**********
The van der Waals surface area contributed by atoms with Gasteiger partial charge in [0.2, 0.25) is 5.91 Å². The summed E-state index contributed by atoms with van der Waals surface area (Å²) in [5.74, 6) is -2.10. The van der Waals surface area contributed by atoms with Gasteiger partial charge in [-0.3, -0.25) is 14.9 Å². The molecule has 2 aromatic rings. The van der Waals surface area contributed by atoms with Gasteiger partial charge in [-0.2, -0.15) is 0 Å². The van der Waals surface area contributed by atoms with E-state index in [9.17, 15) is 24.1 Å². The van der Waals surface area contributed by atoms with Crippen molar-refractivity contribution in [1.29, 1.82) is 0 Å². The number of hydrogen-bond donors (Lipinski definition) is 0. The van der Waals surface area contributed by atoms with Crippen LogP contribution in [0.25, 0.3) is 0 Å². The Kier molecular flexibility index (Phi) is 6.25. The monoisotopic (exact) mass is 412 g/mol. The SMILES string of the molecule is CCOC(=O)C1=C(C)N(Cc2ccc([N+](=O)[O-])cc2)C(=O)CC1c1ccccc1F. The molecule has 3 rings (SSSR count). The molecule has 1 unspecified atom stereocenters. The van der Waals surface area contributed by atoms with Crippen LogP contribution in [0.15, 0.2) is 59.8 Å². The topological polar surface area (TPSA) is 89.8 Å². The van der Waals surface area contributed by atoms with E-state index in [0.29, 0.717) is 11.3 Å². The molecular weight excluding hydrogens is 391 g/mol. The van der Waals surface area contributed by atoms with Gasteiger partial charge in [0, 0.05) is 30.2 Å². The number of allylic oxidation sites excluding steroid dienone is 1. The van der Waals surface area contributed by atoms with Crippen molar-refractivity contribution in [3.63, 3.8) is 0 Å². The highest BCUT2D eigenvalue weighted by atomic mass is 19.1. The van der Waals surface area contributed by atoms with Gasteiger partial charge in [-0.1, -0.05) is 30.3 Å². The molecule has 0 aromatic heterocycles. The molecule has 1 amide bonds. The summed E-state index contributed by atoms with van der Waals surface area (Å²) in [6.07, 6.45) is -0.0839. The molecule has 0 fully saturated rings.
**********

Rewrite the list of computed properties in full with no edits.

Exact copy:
The van der Waals surface area contributed by atoms with Gasteiger partial charge in [0.2, 0.25) is 5.91 Å². The summed E-state index contributed by atoms with van der Waals surface area (Å²) in [5.74, 6) is -2.10. The van der Waals surface area contributed by atoms with Gasteiger partial charge in [-0.3, -0.25) is 14.9 Å². The molecule has 2 aromatic rings. The van der Waals surface area contributed by atoms with Gasteiger partial charge in [-0.2, -0.15) is 0 Å². The van der Waals surface area contributed by atoms with E-state index in [9.17, 15) is 24.1 Å². The van der Waals surface area contributed by atoms with Crippen molar-refractivity contribution in [1.29, 1.82) is 0 Å². The number of hydrogen-bond donors (Lipinski definition) is 0. The van der Waals surface area contributed by atoms with Crippen LogP contribution in [0.25, 0.3) is 0 Å². The Kier molecular flexibility index (Phi) is 6.25. The monoisotopic (exact) mass is 412 g/mol. The SMILES string of the molecule is CCOC(=O)C1=C(C)N(Cc2ccc([N+](=O)[O-])cc2)C(=O)CC1c1ccccc1F. The molecule has 3 rings (SSSR count). The molecule has 1 unspecified atom stereocenters. The van der Waals surface area contributed by atoms with Crippen LogP contribution in [0.15, 0.2) is 59.8 Å². The topological polar surface area (TPSA) is 89.8 Å². The van der Waals surface area contributed by atoms with E-state index in [0.29, 0.717) is 11.3 Å². The molecular weight excluding hydrogens is 391 g/mol. The van der Waals surface area contributed by atoms with Gasteiger partial charge in [0, 0.05) is 30.2 Å². The number of allylic oxidation sites excluding steroid dienone is 1. The van der Waals surface area contributed by atoms with Crippen molar-refractivity contribution in [3.63, 3.8) is 0 Å². The highest BCUT2D eigenvalue weighted by atomic mass is 19.1. The van der Waals surface area contributed by atoms with Gasteiger partial charge in [-0.1, -0.05) is 30.3 Å². The molecule has 0 aromatic heterocycles. The molecule has 1 amide bonds. The summed E-state index contributed by atoms with van der Waals surface area (Å²) in [6.07, 6.45) is -0.0839. The molecule has 0 fully saturated rings.